(1986, Oliver Stone)
“We did not fight the enemy, we fought ourselves”
Last time we saw a Western that managed to get me vaguely interested in places, although failed to win me over to the genre. Today we’re looking at film in another genre I kind of dislike and seeing if it manages to attract my attention in any way. Yes, this time it’s war movies, and we’re looking at Vietnam War movie Platoon.
Seen through the eyes of naïve trooper Chris Taylor (Charlie Sheen), Platoon aims to show a grim picture of the Vietnam War, based on writer/director Oliver Stone’s real-life experiences. He gains a mentor in Sergeant Elias (Willem Defoe) and a nemesis in the form of the cynical and somewhat violent Sergeant Barnes (Tom Berenger). As the movie progresses Chris has to deal with the horrors of war and realise that sometimes even the “good guys” are capable of some terrible things.
So yes, it’s yet another “war is hell” movie. So Platoon is full of exactly what you’d expect – an awful lot of scenes of soldiers and innocents caught in the crossfire breaking down and crying a lot, lots of blood and gore and death and lots of long, lingering shots of the despair and hopelessness of war, especially with a war as pointless and draining as Vietnam.
But here’s the catch. Platoon avoids a lot of the problems of other “war is hell” movies by not labouring the point. Honestly, it was a massive breath of fresh air to not have the camera linger on limbless soldiers weeping in foxholes for about an hour while a composer gets to go to town on a mournful piano. There’s plenty of lingering horror here, of course, but it never once hangs around the house. It doesn’t try and manipulate the audience. It doesn’t overdo itself. And I, for one, welcome this. Other war movies could do well to follow this example.
So instead of emotional manipulation of the audience, Platoon opts for character development. It sets up a clear protagonist and defines at least two more characters as important, and then focuses on how these three interact. We also get plenty of fleshed-out moments between squad members interacting in realistic ways, building up a comradery and generally being human beings. And I hugely appreciate that Oliver Stone chose to take this route, because it makes the film that much stronger as a whole.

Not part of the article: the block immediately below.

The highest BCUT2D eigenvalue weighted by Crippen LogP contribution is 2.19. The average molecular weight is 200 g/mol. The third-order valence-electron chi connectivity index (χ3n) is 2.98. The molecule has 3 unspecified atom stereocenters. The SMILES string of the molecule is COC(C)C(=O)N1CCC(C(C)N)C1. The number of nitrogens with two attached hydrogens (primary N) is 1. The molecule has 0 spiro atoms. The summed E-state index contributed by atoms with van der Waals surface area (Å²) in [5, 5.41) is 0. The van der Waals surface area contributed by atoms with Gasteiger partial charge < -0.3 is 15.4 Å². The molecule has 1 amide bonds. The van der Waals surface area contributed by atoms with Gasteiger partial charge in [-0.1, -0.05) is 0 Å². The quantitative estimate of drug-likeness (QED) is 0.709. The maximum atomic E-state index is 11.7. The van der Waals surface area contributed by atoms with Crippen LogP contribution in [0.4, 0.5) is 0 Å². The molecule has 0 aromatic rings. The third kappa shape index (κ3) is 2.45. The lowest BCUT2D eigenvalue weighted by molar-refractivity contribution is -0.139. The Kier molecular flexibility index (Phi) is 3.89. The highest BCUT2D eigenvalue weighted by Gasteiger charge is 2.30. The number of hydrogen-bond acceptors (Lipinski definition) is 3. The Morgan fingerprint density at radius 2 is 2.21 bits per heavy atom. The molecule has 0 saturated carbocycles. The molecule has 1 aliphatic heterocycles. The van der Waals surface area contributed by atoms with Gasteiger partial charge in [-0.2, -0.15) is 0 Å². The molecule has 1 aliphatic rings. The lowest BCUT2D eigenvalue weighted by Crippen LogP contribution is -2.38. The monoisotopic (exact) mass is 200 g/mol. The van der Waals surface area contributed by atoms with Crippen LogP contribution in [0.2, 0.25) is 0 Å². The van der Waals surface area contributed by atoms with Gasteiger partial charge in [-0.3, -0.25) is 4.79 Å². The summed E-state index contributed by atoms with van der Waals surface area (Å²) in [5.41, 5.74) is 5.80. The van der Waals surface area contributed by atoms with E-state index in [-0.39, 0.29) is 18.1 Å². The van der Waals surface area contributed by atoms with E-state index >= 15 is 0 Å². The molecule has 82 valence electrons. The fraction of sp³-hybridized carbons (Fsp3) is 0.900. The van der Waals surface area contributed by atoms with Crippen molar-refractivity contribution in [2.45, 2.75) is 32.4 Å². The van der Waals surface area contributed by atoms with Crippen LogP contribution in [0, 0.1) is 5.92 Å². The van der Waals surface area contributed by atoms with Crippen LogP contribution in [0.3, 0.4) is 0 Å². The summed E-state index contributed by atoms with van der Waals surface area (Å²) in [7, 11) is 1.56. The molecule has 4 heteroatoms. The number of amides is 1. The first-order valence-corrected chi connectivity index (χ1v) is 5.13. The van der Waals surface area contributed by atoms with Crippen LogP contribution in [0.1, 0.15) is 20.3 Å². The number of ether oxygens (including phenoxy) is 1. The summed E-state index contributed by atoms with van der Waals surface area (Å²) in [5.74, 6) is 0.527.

Some examples? Okay, sure. Two soldiers are horribly mutilated in an explosion, and we get a few quick shots of one of them dying. It doesn’t run in slow motion or force us to feel sad, it merely shows us and lets us deal with it ourselves. Sergeant Barnes is portrayed as a bad person but it’s not played up like some pantomime villain – when he points a gun at a young Vietnamese girl, it’s a relatively quick moment but it tells us everything. We get just enough information and are allowed to consider the implications ourselves.
What also helps is that every single actor in this movie is fantastic. It’s pre-“Tiger Blood” Sheen, when he looked like he wanted to beat his dad at acting skill. Tom Berenger is evil and menacing without overdoing it. Willem Defoe plays his part as mentor so well that even I started looking up to him. Even the support cast, with their much smaller roles, feel like essential parts of a larger whole. It couldn’t have worked without them. Although having said that, I genuinely don’t remember Johnny Depp being in it but he’s on the cast list so who knows.
The main issue with Platoon, however, is that it doesn’t really feel like it has much of a plot, or much to drive it from one scene to another. There’s the vague “Barnes is a bad man” plot, but this feels like a subplot rather than the driving force behind the movie. There isn’t even a central conflict. It’s basically Vietnam War Stuff: The Movie, which kind of works and kind of doesn’t.
Platoon is a very good movie. Not entirely my taste as films go, but its ability to demonstrate the horrors of war without overdoing it and the uniformly brilliant acting mean that I can certainly appreciate the craft involved, and it’s definitely one of the better war movies I’ve seen.
Starring Tom Berenger, Willem Defoe & Charlie Sheen
Written by Oliver Stone
Produced by Arnold Kopelson
Music by Georges Delerue
Cinematography by Robert Richardson
Edited by Claire Simpson
Favourite Scene: The scenes in the Vietnamese village, which show the depths at which Barnes is willing to plunge, were perfectly executed.
Scene That Bugged Me: The movie feels like it loses momentum towards the end when it almost becomes a generic war movie.
Watch it if: You want a genuinely fascinating war movie
Avoid it if: You’re expecting Charlie Sheen to show about how much he’s “winning”